Boards and Bucks: 3 Tips for Creating a Successful Fundraising Campaign

Most nonprofit organizations rely on their board members to spread the word about their work. Board members’ personal and professional networks can be a veritable gold mine for organizations with active fundraising campaigns.

Many association foundation boards actively engage in fundraising. Others may be reluctant do so or unaware of the tremendous impact they can have. A personal “ask” from many of them could mean a new donor to an organization.

Actively engaging your board in fundraising requires careful planning. In a recent blog post, Caryn Stein, vice president, communications and content, Network for Good offered some great suggestions for creating board fundraising campaigns. Here are three that I found particularly insightful:

  1. Obtain buy-in by illustrating how board members’ individual efforts contribute to larger goals. Get your board excited about your campaign by giving them a clear vision of your target that shows the impact on your mission, as well as your bottom line. Next, help them see how their involvement will help you expand your outreach and raise more money.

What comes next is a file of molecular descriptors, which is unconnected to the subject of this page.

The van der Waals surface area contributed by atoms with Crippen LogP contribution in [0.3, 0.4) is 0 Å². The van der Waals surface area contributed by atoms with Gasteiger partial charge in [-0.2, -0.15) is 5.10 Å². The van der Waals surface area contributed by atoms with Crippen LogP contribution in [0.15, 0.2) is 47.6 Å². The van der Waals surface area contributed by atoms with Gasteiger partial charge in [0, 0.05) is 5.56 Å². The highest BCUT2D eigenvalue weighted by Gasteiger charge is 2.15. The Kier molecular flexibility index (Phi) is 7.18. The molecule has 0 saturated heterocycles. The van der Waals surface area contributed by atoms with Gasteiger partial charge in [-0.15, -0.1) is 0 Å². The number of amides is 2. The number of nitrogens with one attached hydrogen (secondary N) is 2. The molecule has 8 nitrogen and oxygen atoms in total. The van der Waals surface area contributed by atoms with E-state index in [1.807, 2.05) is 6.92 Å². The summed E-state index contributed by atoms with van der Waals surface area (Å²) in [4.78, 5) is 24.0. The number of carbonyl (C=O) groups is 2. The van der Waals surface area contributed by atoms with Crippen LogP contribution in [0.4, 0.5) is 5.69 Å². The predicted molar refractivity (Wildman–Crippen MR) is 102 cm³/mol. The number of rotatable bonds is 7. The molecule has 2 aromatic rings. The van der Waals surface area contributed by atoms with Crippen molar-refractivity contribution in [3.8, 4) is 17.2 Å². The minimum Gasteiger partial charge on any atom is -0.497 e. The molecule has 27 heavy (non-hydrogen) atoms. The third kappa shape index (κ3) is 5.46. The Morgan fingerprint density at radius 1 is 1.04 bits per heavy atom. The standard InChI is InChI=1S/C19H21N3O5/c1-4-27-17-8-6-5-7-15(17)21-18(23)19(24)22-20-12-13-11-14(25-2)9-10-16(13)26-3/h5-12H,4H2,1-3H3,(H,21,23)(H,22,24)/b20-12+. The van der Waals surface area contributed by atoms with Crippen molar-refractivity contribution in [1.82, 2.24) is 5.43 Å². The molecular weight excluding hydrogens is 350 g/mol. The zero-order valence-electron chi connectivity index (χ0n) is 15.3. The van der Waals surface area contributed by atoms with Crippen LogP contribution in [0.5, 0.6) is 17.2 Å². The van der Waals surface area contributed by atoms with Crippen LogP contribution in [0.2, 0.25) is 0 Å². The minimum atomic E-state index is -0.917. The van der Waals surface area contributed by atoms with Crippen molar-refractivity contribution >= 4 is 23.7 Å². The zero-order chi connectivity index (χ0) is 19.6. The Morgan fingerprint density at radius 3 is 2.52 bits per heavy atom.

2. Get specific and focused. Instead of a general fundraising appeal, your campaign may be more effective when it focuses on a specific project, program, or emergency need. This can also set the campaign apart from other appeals and help make the impact feel more tangible for potential donors.
  3. Help board members personalize their outreach. Encourage board members to add their photos, short stories about why they support your cause, and possibly a video featuring them speaking authentically about their campaign. This will inspire more of their network to give, since they’ll feel a more personal connection to “the ask.” Your board members may not need help doing this, but be prepared to lend a hand since it will make a big difference.

It seems to me that these strategies are applicable to not only fundraising, but to working with volunteers in general. If you help them to be successful, boards and bucks (or other benefits to your organization) will be synonymous.